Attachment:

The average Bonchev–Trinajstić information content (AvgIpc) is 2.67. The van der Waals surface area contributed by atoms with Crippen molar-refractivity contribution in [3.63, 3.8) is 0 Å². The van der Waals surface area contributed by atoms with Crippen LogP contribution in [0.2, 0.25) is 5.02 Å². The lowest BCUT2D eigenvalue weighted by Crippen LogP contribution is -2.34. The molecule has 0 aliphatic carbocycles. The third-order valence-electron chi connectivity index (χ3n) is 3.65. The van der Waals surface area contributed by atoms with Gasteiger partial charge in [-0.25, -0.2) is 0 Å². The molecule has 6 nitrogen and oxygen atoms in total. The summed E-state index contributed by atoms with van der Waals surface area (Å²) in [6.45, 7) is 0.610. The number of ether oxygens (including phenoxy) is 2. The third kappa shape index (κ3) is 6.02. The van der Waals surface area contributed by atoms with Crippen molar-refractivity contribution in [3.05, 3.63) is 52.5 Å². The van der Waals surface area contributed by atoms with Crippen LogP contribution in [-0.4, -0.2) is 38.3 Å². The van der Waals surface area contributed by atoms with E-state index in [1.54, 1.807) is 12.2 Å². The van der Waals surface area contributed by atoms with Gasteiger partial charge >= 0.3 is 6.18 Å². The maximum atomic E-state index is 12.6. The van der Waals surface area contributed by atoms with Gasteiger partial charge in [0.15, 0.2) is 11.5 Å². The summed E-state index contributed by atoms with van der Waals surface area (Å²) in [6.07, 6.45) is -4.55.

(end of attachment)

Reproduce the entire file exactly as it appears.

The average Bonchev–Trinajstić information content (AvgIpc) is 2.67. The van der Waals surface area contributed by atoms with Crippen molar-refractivity contribution in [3.63, 3.8) is 0 Å². The van der Waals surface area contributed by atoms with Crippen LogP contribution in [0.2, 0.25) is 5.02 Å². The lowest BCUT2D eigenvalue weighted by Crippen LogP contribution is -2.34. The molecule has 0 aliphatic carbocycles. The third-order valence-electron chi connectivity index (χ3n) is 3.65. The van der Waals surface area contributed by atoms with Gasteiger partial charge in [-0.25, -0.2) is 0 Å². The molecule has 6 nitrogen and oxygen atoms in total. The summed E-state index contributed by atoms with van der Waals surface area (Å²) in [6.45, 7) is 0.610. The number of ether oxygens (including phenoxy) is 2. The third kappa shape index (κ3) is 6.02. The van der Waals surface area contributed by atoms with Crippen molar-refractivity contribution in [3.05, 3.63) is 52.5 Å². The van der Waals surface area contributed by atoms with Crippen LogP contribution in [-0.4, -0.2) is 38.3 Å². The van der Waals surface area contributed by atoms with E-state index in [1.54, 1.807) is 12.2 Å². The van der Waals surface area contributed by atoms with Gasteiger partial charge >= 0.3 is 6.18 Å². The maximum atomic E-state index is 12.6. The van der Waals surface area contributed by atoms with Gasteiger partial charge in [0.15, 0.2) is 11.5 Å². The summed E-state index contributed by atoms with van der Waals surface area (Å²) in [6.07, 6.45) is -4.55.